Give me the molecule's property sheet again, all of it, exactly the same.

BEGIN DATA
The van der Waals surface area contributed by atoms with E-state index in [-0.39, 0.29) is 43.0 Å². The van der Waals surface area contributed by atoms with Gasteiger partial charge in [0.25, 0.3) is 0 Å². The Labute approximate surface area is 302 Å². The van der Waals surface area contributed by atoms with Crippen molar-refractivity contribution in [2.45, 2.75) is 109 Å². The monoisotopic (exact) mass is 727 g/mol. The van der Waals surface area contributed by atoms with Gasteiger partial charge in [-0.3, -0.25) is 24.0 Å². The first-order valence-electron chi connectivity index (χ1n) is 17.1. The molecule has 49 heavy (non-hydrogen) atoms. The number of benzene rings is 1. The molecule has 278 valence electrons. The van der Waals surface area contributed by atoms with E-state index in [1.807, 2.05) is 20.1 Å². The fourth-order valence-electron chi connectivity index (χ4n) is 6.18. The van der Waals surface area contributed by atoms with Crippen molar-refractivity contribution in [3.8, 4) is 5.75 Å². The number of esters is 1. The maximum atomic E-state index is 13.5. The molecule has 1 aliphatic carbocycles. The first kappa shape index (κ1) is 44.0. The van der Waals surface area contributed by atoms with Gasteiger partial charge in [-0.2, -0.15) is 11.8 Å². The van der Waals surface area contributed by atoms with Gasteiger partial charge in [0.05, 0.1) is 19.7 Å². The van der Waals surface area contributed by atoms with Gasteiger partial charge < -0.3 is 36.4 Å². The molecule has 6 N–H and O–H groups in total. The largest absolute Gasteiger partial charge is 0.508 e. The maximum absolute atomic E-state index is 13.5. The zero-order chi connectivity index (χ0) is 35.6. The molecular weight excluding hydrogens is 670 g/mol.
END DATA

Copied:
The van der Waals surface area contributed by atoms with E-state index in [-0.39, 0.29) is 43.0 Å². The van der Waals surface area contributed by atoms with Gasteiger partial charge in [0.25, 0.3) is 0 Å². The Labute approximate surface area is 302 Å². The van der Waals surface area contributed by atoms with Crippen molar-refractivity contribution in [2.45, 2.75) is 109 Å². The monoisotopic (exact) mass is 727 g/mol. The van der Waals surface area contributed by atoms with Gasteiger partial charge in [-0.3, -0.25) is 24.0 Å². The first-order valence-electron chi connectivity index (χ1n) is 17.1. The molecule has 49 heavy (non-hydrogen) atoms. The number of benzene rings is 1. The molecule has 278 valence electrons. The van der Waals surface area contributed by atoms with E-state index in [1.807, 2.05) is 20.1 Å². The fourth-order valence-electron chi connectivity index (χ4n) is 6.18. The van der Waals surface area contributed by atoms with Crippen molar-refractivity contribution in [3.8, 4) is 5.75 Å². The number of esters is 1. The maximum atomic E-state index is 13.5. The molecule has 1 aliphatic carbocycles. The first kappa shape index (κ1) is 44.0. The van der Waals surface area contributed by atoms with Gasteiger partial charge in [-0.2, -0.15) is 11.8 Å². The van der Waals surface area contributed by atoms with Gasteiger partial charge in [0.05, 0.1) is 19.7 Å². The van der Waals surface area contributed by atoms with Gasteiger partial charge < -0.3 is 36.4 Å². The molecule has 6 N–H and O–H groups in total. The largest absolute Gasteiger partial charge is 0.508 e. The maximum absolute atomic E-state index is 13.5. The zero-order chi connectivity index (χ0) is 35.6. The molecular weight excluding hydrogens is 670 g/mol.